Marcel Bloch, the youngest of a doctor’s four children, was born on January 22, 1892, in Paris, France. His precocious interest in technological innovation in general – and electricity in particular – became rapidly apparent.
“One sunny day in the school playground”, he once recalled, “I looked up at the sky and saw the Count of Lambert’s Wilbur Wright passing the Eiffel tower for the first time. I had never seen a plane before. There and then, I knew that aviation had become a part of my heart and thoughts”.
After high school and a spell at Breguet School of Electricity, Bloch joined Ecole Supérieure d’Aéronautique, a school of aviation, whence he graduated in 1913.
He first contributed to France’s aviation industry during World War I. He used the engineering skills he had acquired at Chalais Meudon Aeronautical Laboratory to design a propeller, called the Éclair (1916), and a twin-seater fighter, the SEA 4 (1918), working alongside Henry Potez and Louis Coroller.
Bloch married in 1919, and had two sons, Claude and Serge. After dabbling in real-estate and, to a lesser extent, cars, throughout the 1920s, 1930 saw him gather a new team together and return to aviation.
He remembered that occasion, in his own terms, as “One day – or indeed I should say one evening – I was at Le Bourget airport and saw Lindbergh land the Spirit of Saint Louis after flying over the Atlantic. I understood something had changed in aviation, and that civil aviation would be born. Wilbur Wright’s plane first drew me to aviation. The Spirit of Saint Louis brought me back.”
His company was nationalized by the leftist government of the Front Populaire in 1936. His plants and design department integrate the Société nationale des constructions aéronautiques du Sud-Ouest (SNCASO) of where he was appointed managing director.
On December 12 of that year, he created the Société anonyme des avions Marcel Bloch (SAAMB) which manages the license fees of the Bloch planes studied before the nationalization and builds engines then propellers.
World War II broke out and those planes were used to defend France’s skies in 1939 and 1940. Bloch’s refusal to collaborate with the invading army after the Armistice led to his incarceration in Montluc Fort in Lyons, along with his wife and children, at the hands of the Vichy Government. He was then sent to Drancy concentration camp before spending eight months in Buchenwald.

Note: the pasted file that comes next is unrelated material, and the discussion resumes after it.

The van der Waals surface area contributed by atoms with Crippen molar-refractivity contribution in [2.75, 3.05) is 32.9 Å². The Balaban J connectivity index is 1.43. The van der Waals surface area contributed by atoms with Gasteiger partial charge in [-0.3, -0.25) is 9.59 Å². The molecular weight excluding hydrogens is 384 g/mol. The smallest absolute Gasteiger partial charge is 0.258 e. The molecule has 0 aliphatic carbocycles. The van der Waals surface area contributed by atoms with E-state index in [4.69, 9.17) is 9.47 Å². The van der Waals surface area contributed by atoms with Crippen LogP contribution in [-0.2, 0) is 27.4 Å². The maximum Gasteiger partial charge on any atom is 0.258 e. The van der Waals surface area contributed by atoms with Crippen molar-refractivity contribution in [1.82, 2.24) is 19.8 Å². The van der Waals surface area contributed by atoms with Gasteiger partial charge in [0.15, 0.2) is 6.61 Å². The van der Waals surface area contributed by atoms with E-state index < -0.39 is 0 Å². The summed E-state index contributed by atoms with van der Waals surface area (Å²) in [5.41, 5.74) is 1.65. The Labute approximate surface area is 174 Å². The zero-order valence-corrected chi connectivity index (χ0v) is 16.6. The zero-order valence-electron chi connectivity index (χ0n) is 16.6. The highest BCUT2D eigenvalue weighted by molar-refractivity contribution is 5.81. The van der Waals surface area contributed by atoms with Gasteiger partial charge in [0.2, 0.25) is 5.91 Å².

Post-diphtheria paralysis from 1945 to 1953 did not stop Bloch resuming his aeronautical endeavors after the war. In order to shed the somber souvenirs of war, Marcel Bloch and his family decided to change names. Dassault was the alias his brother, General Paul Bloch, had used in the Resistance, and the name Marcel adopted in 1949.
He diversified into newspapers (at the head of Semaine de France then Jours de France) and, in politics, was to become senator for the Alpes Maritimes department and representative for the Oise department. And Dassault was the name that came to be known around the world for outstanding jet-powered aircraft.
Besides being the French Air Force’s first jet aircraft, the MD-450 Ouragan (1949) pioneered the French postwar aeronautical industry’s steps into the export market (selling in India and Israel). The Mystère IV (1954) earned endorsement for the company’s expertise when the United States ordered 225 planes as part of an agreement with NATO.
The 1967 Six Day War between Israel and its neighboring Arab nations provided conclusive evidence of the quality of Dassault aircraft. Other initiatives, like taking part in France’s efforts to develop strategic nuclear power after the 1956 Suez expedition through the Mirage IV program (1959), were later to further cement Marcel Dassault’s prominence.
Marcel Dassault himself explains the name choices for his aircraft: “It was in memory of a much-loved book of my childhood, Le Docteur Mystère, that I called my first supersonic airplane the Mystère. My Mirage airplanes, because of their attack and evasion capacities, are as invulnerable to enemy fire as a mirage is unreachable for a desert traveler, hence the name Mirage.”
Superior civil aircraft also held much of Dassault’s interest. And here, again, it was the United States that provided consecration for the company’s planes. In this case, Pan Am was the first airline to place a large-scale order and thereby open the doors to the American market.
Besides his work in aviation, newspapers and politics, Dassault was keen on architecture, cinema, banking and the stock market. His services to his country earned him France’s highest honor, the Legion of Honor’s Grand Cross.
Marcel Dassault died on 17 April 1986. France’s government, top-ranking officials, and local and international media paid him an extraordinary tribute. His was the first funeral celebrated at Invalides for a French industrial businessperson.
Marcel Dassault will be remembered especially as a man with a formidable desire to create, and forward-looking determination. In his words, “With no false modesty, I will say I have always tried hard not to run out of imagination. I have worked hard with the team I gathered. I have never let hurdles discourage me. I love what I do, and I know how to use my willpower to get anything that might divert me out of my way. I lead a simple and happy life. Everything around me converges, and indeed must converge, to promote the task I have set myself.”